Volume 10 Supplement 2

Familial Aspects of Cancer 2011 Research and Practice

Open Access

Identification of new breast cancer predisposition genes via whole exome sequencing

  • MC Southey1,
  • DJ Park1,
  • F Lesueur2,
  • F Odefrey1,
  • T Nguyen-Dumont1, 2,
  • F Hammet1,
  • SL Neuhausen3,
  • EM John4,
  • IL Andrulis5,
  • G Chenevix-Trench6,
  • L Baglietto7,
  • F Le Calvez-Kelm2,
  • M Pertesi2,
  • A Lonie8,
  • B Pope8,
  • O Sinilnikova9,
  • H Tsimiklis1,
  • MCCS,
  • BCFR,
  • kConFab,
  • GG Giles7,
  • JL Hopper10,
  • SV Tavtigian11 and
  • DE Goldgar12
Hereditary Cancer in Clinical Practice201210(Suppl 2):A40

DOI: 10.1186/1897-4287-10-S2-A40

Published: 12 April 2012

The application of massively parallel sequencing (MPS) platforms has begun to revolutionize our understanding of the immense variation in the human genome and the complexity that can underlie genetic susceptibility to disease. The utility of exome capture MPS through the identification of genes for rare Mendelian disorders based on analysis of only a few individuals has been eloquently demonstrated. Common diseases such as breast cancer present substantially increased complexity in terms of locus, allelic and phenotypic heterogeneity, as well as complex relationships between genotype and phenotype (reduced penetrance, phenocopies etc.). With careful consideration of study design [1], thoughtful selection of families from our international resources (whole exome sequencing of two highly selected affected members of multiple-case breast cancer families), and a well-developed strategy (analytical pipeline) for distinguishing the few true breast cancer susceptibility genes from the many genes that have rare genetic variants that could plausibly alter protein function, we are advancing a large program of work aimed at identifying the majority of the “missing heritability” of breast cancer.

Our early findings demonstrate that:

1) despite very plausible biological roles, some genetic variants in some genes predicted to be damaging by SIFT and Polyphen2 do not appear to be associated with breast cancer risk [2].

2) application of our strategy can identify new breast cancer susceptibility genes. During the early conduct of this program, we identified a family with a protein truncating mutation in a gene involved in DNA repair. Follow-up has included mutation screening of:

a) youngest affected members of 250 multiple-case breast cancer families,

b) cases and controls participating in Australian population-based studies of breast cancer (ABCFS and MCCS)

c) cases and controls in an international population-based case-control-family resource (BCFR)

To date, these analyses have identified 6 families with frameshift or evolutionarily unlikely missense mutations in this gene. Features of these families include multiple-cases of early-onset female breast cancer with some potentially other interesting features such as early-onset male breast cancer and pancreatic cancer. These mutations have not been found in approximately 3000 unaffected population-based controls without a family history of breast cancer.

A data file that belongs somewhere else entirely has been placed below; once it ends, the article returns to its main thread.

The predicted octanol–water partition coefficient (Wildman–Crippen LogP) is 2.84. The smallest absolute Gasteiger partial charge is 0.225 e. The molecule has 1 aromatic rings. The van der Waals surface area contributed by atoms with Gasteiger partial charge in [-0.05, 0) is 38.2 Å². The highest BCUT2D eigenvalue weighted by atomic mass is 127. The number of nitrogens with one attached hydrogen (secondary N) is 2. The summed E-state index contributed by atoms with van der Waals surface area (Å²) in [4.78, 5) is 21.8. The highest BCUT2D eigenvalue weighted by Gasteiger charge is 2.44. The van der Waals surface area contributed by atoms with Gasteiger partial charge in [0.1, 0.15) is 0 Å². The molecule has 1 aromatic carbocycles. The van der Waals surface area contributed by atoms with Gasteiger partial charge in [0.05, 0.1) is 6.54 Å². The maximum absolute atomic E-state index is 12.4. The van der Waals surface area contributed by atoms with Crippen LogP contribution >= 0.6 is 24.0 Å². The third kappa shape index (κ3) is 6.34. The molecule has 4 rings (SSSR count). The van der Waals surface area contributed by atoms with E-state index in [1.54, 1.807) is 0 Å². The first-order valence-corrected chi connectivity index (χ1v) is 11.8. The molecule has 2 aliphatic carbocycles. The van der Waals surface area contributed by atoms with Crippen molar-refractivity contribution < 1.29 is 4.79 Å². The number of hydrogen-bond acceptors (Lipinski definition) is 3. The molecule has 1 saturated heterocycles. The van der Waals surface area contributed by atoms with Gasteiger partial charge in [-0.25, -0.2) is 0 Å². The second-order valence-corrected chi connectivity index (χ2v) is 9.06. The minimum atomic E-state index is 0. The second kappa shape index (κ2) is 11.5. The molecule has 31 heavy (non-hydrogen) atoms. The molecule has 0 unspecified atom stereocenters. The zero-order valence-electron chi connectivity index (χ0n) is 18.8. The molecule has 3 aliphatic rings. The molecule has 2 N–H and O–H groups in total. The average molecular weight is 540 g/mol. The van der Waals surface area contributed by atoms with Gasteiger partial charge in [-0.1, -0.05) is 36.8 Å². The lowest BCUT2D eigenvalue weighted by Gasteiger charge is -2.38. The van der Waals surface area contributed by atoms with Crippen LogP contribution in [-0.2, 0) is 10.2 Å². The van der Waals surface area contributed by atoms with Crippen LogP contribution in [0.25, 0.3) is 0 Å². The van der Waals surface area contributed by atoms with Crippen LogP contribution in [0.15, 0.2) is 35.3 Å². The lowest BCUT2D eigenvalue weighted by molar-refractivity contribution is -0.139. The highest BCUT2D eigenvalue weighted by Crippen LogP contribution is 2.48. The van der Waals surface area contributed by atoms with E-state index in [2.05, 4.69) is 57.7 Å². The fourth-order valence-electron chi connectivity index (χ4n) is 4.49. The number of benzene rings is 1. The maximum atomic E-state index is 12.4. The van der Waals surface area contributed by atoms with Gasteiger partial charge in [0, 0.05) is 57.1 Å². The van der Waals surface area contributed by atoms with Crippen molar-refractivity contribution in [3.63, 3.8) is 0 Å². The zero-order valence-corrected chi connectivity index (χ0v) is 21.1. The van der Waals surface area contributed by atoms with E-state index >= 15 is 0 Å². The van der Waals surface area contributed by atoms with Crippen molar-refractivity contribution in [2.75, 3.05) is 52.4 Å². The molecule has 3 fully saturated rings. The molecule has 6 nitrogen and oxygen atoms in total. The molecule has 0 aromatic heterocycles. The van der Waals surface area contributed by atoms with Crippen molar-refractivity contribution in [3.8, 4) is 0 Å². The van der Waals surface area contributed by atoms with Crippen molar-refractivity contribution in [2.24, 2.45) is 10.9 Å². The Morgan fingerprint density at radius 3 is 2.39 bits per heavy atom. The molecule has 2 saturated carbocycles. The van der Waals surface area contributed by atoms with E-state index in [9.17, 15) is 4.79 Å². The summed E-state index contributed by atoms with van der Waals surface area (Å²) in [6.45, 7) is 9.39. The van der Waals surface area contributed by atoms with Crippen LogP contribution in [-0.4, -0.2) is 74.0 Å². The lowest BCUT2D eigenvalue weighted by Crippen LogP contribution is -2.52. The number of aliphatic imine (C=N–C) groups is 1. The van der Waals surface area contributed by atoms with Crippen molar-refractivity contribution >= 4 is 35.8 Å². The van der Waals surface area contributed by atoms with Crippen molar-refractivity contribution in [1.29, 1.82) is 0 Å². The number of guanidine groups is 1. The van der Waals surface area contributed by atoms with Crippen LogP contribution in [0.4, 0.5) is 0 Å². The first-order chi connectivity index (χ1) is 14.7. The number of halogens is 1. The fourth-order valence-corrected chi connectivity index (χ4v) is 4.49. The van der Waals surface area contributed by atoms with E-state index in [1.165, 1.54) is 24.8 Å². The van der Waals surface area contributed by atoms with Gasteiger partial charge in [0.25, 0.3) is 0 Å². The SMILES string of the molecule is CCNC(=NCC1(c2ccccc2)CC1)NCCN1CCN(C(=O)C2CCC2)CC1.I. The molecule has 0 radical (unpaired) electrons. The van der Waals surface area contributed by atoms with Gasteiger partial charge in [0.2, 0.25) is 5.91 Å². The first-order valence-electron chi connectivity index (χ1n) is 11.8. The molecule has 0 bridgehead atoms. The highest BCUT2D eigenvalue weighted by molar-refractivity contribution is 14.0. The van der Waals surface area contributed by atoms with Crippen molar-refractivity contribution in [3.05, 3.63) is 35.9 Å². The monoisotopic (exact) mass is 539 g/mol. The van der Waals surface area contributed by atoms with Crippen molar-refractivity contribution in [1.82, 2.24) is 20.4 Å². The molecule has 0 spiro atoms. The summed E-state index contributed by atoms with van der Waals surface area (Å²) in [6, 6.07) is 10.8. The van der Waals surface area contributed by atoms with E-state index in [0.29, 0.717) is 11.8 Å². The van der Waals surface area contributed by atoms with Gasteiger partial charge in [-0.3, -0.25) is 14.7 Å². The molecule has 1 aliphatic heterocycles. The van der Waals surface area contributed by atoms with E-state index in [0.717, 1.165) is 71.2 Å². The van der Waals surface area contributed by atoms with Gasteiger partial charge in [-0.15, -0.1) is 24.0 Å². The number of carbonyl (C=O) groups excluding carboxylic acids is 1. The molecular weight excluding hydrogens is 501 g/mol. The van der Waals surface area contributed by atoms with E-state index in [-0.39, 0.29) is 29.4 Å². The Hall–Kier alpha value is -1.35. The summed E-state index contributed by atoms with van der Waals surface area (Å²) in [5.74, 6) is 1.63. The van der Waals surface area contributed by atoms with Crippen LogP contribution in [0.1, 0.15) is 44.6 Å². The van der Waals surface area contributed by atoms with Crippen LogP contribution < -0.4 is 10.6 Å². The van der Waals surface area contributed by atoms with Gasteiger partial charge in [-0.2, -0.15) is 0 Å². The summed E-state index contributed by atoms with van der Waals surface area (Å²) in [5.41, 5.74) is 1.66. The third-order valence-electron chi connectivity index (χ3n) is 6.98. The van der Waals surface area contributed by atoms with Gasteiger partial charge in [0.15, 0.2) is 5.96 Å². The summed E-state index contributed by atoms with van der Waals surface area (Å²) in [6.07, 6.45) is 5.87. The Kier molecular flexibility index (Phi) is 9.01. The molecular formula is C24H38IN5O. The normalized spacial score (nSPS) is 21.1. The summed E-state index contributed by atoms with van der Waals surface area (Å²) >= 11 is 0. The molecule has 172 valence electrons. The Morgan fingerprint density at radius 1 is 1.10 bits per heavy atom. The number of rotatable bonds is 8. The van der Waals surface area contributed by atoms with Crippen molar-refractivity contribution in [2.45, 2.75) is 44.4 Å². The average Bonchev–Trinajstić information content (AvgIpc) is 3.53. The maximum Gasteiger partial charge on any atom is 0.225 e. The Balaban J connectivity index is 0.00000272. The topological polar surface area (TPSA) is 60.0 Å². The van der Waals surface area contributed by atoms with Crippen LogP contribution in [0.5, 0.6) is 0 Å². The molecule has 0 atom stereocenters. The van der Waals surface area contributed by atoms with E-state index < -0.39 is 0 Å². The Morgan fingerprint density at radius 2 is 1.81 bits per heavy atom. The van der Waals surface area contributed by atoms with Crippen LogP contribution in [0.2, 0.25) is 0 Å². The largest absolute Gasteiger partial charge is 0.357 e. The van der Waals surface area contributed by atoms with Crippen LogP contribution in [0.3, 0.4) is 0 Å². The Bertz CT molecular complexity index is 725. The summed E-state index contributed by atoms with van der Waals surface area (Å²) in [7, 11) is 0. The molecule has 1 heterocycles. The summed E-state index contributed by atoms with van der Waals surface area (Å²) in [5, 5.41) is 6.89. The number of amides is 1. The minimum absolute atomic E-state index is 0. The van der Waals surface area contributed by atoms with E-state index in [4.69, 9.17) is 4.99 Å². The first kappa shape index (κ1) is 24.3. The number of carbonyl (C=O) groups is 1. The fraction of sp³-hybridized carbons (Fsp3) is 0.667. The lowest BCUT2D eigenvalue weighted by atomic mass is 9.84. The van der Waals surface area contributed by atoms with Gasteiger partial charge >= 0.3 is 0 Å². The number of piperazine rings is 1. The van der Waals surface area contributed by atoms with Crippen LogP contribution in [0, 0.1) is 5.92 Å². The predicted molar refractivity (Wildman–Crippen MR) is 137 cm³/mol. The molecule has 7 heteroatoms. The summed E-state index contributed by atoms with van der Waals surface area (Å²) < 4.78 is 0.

We are continuing to expand our dataset to include the exome sequences of further families and coordinating the follow-up of candidate genes using appropriate MPS platforms and as founding partners of a newly formed international consortium of breast cancer exome sequencing researchers.

Authors’ Affiliations

(1)
Genetic Epidemiology Lab, The University of Melbourne
(2)
International Agency for Research on Cancer
(3)
Dept of Population Sciences, Beckman Research Institute of City of Hope
(4)
Cancer Prevention Institute of California
(5)
Ontario Cancer Genetics Network, Cancer Care Ontario, Mount Sinai Hospital
(6)
Queensland Institute of Medical Research
(7)
Centre for Cancer Epidemiology, The Cancer Council Victoria
(8)
Victorian Life Sciences Computation Initiative (VLSCI)
(9)
Unité Mixte de Génétique Constitutionnelle des Cancers Fréquents, Hospices Civils de Lyon/Centre Léon Bérard, Université de Lyon
(10)
Centre for Molecular Environmental Genetic and Analytical Epidemiology, School of Population Health, The University of Melbourne
(11)
Department of Oncological Sciences, Huntsman Cancer Institute, University of Utah School of Medicine Salt Lake City
(12)
Department of Dermatology, University of Utah School of Medicine

References

  1. Feng , et al.: PLoS ONE. (accepted)Google Scholar
  2. Park , et al.: BCRT. (submitted)Google Scholar

Copyright

© Southey et al; licensee BioMed Central Ltd. 2012

This article is published under license to BioMed Central Ltd. This is an Open Access article distributed under the terms of the Creative Commons Attribution License (http://creativecommons.org/licenses/by/2.0), which permits unrestricted use, distribution, and reproduction in any medium, provided the original work is properly cited.

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